Those of you who follow my column weekly may have noticed that last week we took a break from the Girl Scouts series and featured a local Glen Ellyn group that helps refugees increase their literacy. This week we're going back to the Girl Scout theme and we’re incorporating the increased literacy theme from last week.
Glen Ellyn resident Rachel Del Ciello worked hard to achieve the highest rank the Girl Scouts of the USA offers -- Ambassador.
“They recently re-did the levels and Ambassador is the highest a girl can go, it’s above a Senior Girl Scout,” Del Ciello explains.
For those familiar with the Boy Scouts program, the Ambassador level is similar to Eagle Scout, particularly when it’s combined with the Gold Award.
Del Ciello’s work to increase literacy and help others develop a love of reading spawned during her journey to earn the Gold Award.
When asked about the requirements for earning such an award, Del Ciello said, “It requires a 65-hour community service project, specific badges (journeys at the Ambassador level), and leadership work. Then we just have to find a community need and plan a project around it.”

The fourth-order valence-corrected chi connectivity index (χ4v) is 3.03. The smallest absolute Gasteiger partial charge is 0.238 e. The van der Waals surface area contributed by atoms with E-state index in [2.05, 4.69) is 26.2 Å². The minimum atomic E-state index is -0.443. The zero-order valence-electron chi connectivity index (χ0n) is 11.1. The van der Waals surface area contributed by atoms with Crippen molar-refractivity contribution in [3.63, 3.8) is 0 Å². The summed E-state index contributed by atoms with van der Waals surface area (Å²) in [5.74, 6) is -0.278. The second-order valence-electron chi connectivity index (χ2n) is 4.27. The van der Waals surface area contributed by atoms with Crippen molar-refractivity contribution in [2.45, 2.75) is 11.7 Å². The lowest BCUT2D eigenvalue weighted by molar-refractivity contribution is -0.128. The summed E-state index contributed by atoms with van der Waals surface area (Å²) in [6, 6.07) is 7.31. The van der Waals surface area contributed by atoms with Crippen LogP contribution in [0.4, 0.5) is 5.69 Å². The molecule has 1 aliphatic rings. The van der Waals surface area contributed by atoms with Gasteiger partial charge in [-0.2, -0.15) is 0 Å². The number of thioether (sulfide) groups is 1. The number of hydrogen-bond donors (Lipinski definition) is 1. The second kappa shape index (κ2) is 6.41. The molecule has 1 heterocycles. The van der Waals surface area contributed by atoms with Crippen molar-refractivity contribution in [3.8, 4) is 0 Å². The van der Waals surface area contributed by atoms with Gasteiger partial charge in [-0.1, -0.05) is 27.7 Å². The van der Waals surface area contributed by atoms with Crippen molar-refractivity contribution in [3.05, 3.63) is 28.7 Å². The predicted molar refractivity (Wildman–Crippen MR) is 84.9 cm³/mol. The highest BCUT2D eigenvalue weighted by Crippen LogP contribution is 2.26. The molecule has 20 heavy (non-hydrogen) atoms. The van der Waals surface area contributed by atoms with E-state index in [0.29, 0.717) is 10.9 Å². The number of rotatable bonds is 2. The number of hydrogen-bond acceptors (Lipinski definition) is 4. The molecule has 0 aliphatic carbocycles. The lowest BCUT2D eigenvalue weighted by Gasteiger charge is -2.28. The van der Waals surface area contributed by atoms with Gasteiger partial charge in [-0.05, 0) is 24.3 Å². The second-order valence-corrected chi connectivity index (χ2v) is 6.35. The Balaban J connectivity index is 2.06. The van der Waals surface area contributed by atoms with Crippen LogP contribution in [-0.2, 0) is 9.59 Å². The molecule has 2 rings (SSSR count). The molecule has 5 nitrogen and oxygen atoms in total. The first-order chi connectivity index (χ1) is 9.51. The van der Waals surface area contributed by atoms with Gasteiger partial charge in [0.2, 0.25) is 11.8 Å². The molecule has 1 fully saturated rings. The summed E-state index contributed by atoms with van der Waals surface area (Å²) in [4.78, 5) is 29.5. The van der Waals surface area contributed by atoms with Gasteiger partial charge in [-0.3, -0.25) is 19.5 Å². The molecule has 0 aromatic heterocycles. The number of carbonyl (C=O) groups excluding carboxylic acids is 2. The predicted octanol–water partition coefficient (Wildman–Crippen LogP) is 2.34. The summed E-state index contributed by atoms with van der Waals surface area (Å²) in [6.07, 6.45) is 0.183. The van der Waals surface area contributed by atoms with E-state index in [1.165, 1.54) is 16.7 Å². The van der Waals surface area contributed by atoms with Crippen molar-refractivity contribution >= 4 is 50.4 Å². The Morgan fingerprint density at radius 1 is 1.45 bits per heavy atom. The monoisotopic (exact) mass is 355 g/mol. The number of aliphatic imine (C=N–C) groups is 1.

So, what did Del Ciello do for her project?
She dedicated her time to a school that her grandmother helped found. The San Miguel School, located near the historic Chicago stockyards, serves mostly minority children that have trouble reading and writing English.
Del Ciello checked with the school and found that they needed books and had a very limited library.
“I worked with the principal and librarian. I created a survey for the students to find out what they'd like to read, as that helps them want to read. We used the surveys and student feedback to create a wish list with recommendations for the library books,” said Del Ciello.
She then contacted the local elementary schools, requesting to set up drop boxes and had her project’s information sent out to subscribers in the schools’ e-newsletters. She also included a drop box on the porch of her home, created a Facebook event, and requested the information be included in her own church’s newsletter.
“I received tons of e-mails, worked with Boy Scout troops, and Girl Scout troops. The younger groups even collected for the drive and delivered their collections to me.”
When asked if her project was successful, Del Ciello said, “Very. We collected over 2,600 books. The students at San Miguel helped carry them all up to the fourth floor of the (non-elevator equipped) school building, they were looking through the books on their way; seeing their faces was the most meaningful part of the whole thing.”
When asked about advice for the any younger girls considering the path to Ambassador she said, “always stick with Girl Scouting, even if it’s not what everyone else is doing.”
More information about the Gold Award can be found here.